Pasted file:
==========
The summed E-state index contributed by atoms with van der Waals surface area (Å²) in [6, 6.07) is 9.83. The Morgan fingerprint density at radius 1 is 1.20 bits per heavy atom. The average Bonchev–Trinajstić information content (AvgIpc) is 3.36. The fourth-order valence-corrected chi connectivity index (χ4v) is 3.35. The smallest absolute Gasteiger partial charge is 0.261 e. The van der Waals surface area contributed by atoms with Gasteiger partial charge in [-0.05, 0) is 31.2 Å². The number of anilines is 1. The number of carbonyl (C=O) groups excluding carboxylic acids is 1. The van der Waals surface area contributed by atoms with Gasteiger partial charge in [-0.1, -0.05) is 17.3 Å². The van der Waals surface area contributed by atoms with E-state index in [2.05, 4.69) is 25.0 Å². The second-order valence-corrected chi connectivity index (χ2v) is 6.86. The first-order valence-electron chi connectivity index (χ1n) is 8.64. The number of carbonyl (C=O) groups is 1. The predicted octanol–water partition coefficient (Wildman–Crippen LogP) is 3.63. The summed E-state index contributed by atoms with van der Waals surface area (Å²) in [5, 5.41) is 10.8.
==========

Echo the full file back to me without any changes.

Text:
The summed E-state index contributed by atoms with van der Waals surface area (Å²) in [6, 6.07) is 9.83. The Morgan fingerprint density at radius 1 is 1.20 bits per heavy atom. The average Bonchev–Trinajstić information content (AvgIpc) is 3.36. The fourth-order valence-corrected chi connectivity index (χ4v) is 3.35. The smallest absolute Gasteiger partial charge is 0.261 e. The van der Waals surface area contributed by atoms with Gasteiger partial charge in [-0.05, 0) is 31.2 Å². The number of anilines is 1. The number of carbonyl (C=O) groups excluding carboxylic acids is 1. The van der Waals surface area contributed by atoms with Gasteiger partial charge in [-0.1, -0.05) is 17.3 Å². The van der Waals surface area contributed by atoms with E-state index in [2.05, 4.69) is 25.0 Å². The second-order valence-corrected chi connectivity index (χ2v) is 6.86. The first-order valence-electron chi connectivity index (χ1n) is 8.64. The number of carbonyl (C=O) groups is 1. The predicted octanol–water partition coefficient (Wildman–Crippen LogP) is 3.63. The summed E-state index contributed by atoms with van der Waals surface area (Å²) in [5, 5.41) is 10.8.